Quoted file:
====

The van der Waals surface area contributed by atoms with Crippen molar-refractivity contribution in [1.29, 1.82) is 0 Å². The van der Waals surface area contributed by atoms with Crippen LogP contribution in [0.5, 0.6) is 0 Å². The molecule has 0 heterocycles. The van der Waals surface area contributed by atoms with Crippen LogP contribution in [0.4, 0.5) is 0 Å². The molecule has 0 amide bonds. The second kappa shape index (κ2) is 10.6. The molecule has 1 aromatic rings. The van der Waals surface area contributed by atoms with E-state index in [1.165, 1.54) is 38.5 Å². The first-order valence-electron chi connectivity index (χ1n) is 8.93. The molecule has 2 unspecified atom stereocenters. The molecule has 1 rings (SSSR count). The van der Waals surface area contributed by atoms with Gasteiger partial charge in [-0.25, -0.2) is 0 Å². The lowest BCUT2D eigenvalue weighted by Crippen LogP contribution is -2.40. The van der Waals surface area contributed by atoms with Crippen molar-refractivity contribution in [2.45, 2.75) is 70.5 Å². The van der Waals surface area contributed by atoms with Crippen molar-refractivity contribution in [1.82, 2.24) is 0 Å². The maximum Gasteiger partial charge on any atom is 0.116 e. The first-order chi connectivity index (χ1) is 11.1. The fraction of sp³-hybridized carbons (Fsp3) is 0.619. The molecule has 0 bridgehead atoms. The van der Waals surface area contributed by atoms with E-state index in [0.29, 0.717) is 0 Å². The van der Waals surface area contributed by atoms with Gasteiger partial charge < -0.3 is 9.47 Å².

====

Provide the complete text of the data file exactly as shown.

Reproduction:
The van der Waals surface area contributed by atoms with Crippen molar-refractivity contribution in [1.29, 1.82) is 0 Å². The van der Waals surface area contributed by atoms with Crippen LogP contribution in [0.5, 0.6) is 0 Å². The molecule has 0 heterocycles. The van der Waals surface area contributed by atoms with Crippen LogP contribution in [0.4, 0.5) is 0 Å². The molecule has 0 amide bonds. The second kappa shape index (κ2) is 10.6. The molecule has 1 aromatic rings. The van der Waals surface area contributed by atoms with E-state index in [1.165, 1.54) is 38.5 Å². The first-order valence-electron chi connectivity index (χ1n) is 8.93. The molecule has 2 unspecified atom stereocenters. The molecule has 1 rings (SSSR count). The van der Waals surface area contributed by atoms with Gasteiger partial charge in [-0.25, -0.2) is 0 Å². The lowest BCUT2D eigenvalue weighted by Crippen LogP contribution is -2.40. The van der Waals surface area contributed by atoms with Crippen molar-refractivity contribution in [2.45, 2.75) is 70.5 Å². The van der Waals surface area contributed by atoms with Crippen molar-refractivity contribution in [1.82, 2.24) is 0 Å². The maximum Gasteiger partial charge on any atom is 0.116 e. The first-order chi connectivity index (χ1) is 11.1. The fraction of sp³-hybridized carbons (Fsp3) is 0.619. The molecule has 0 bridgehead atoms. The van der Waals surface area contributed by atoms with E-state index in [0.29, 0.717) is 0 Å². The van der Waals surface area contributed by atoms with Gasteiger partial charge < -0.3 is 9.47 Å².